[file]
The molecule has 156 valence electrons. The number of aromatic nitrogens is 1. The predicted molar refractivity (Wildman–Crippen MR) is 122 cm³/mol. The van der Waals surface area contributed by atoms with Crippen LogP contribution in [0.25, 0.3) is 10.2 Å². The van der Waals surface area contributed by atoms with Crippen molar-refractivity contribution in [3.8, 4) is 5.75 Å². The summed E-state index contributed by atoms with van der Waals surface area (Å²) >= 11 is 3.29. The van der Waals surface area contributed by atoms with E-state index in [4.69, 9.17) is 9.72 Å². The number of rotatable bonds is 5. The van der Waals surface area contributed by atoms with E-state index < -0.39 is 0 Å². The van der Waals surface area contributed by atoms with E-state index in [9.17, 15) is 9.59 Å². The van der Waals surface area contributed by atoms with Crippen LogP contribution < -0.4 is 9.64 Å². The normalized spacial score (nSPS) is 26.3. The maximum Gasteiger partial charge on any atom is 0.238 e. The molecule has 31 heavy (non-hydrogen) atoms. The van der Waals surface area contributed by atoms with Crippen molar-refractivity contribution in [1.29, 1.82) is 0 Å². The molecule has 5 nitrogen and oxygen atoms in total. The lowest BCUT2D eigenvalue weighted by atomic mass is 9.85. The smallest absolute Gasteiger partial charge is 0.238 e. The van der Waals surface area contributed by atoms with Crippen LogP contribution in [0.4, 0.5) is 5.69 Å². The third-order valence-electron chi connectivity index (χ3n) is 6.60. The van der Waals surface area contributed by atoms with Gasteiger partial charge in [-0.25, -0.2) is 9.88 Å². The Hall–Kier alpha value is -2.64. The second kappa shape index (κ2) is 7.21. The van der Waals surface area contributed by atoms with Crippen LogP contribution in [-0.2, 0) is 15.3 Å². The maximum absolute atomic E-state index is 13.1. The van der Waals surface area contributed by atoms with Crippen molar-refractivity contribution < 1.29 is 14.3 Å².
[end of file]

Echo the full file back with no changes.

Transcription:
The molecule has 156 valence electrons. The number of aromatic nitrogens is 1. The predicted molar refractivity (Wildman–Crippen MR) is 122 cm³/mol. The van der Waals surface area contributed by atoms with Crippen LogP contribution in [0.25, 0.3) is 10.2 Å². The van der Waals surface area contributed by atoms with Crippen molar-refractivity contribution in [3.8, 4) is 5.75 Å². The summed E-state index contributed by atoms with van der Waals surface area (Å²) >= 11 is 3.29. The van der Waals surface area contributed by atoms with E-state index in [4.69, 9.17) is 9.72 Å². The number of rotatable bonds is 5. The van der Waals surface area contributed by atoms with E-state index < -0.39 is 0 Å². The van der Waals surface area contributed by atoms with E-state index in [9.17, 15) is 9.59 Å². The van der Waals surface area contributed by atoms with Crippen LogP contribution < -0.4 is 9.64 Å². The normalized spacial score (nSPS) is 26.3. The maximum Gasteiger partial charge on any atom is 0.238 e. The molecule has 31 heavy (non-hydrogen) atoms. The van der Waals surface area contributed by atoms with Crippen molar-refractivity contribution in [1.29, 1.82) is 0 Å². The molecule has 5 nitrogen and oxygen atoms in total. The lowest BCUT2D eigenvalue weighted by atomic mass is 9.85. The smallest absolute Gasteiger partial charge is 0.238 e. The van der Waals surface area contributed by atoms with Crippen LogP contribution in [0.4, 0.5) is 5.69 Å². The third-order valence-electron chi connectivity index (χ3n) is 6.60. The van der Waals surface area contributed by atoms with Gasteiger partial charge in [-0.25, -0.2) is 9.88 Å². The Hall–Kier alpha value is -2.64. The second kappa shape index (κ2) is 7.21. The van der Waals surface area contributed by atoms with Crippen LogP contribution in [-0.2, 0) is 15.3 Å². The maximum absolute atomic E-state index is 13.1. The van der Waals surface area contributed by atoms with Crippen molar-refractivity contribution < 1.29 is 14.3 Å².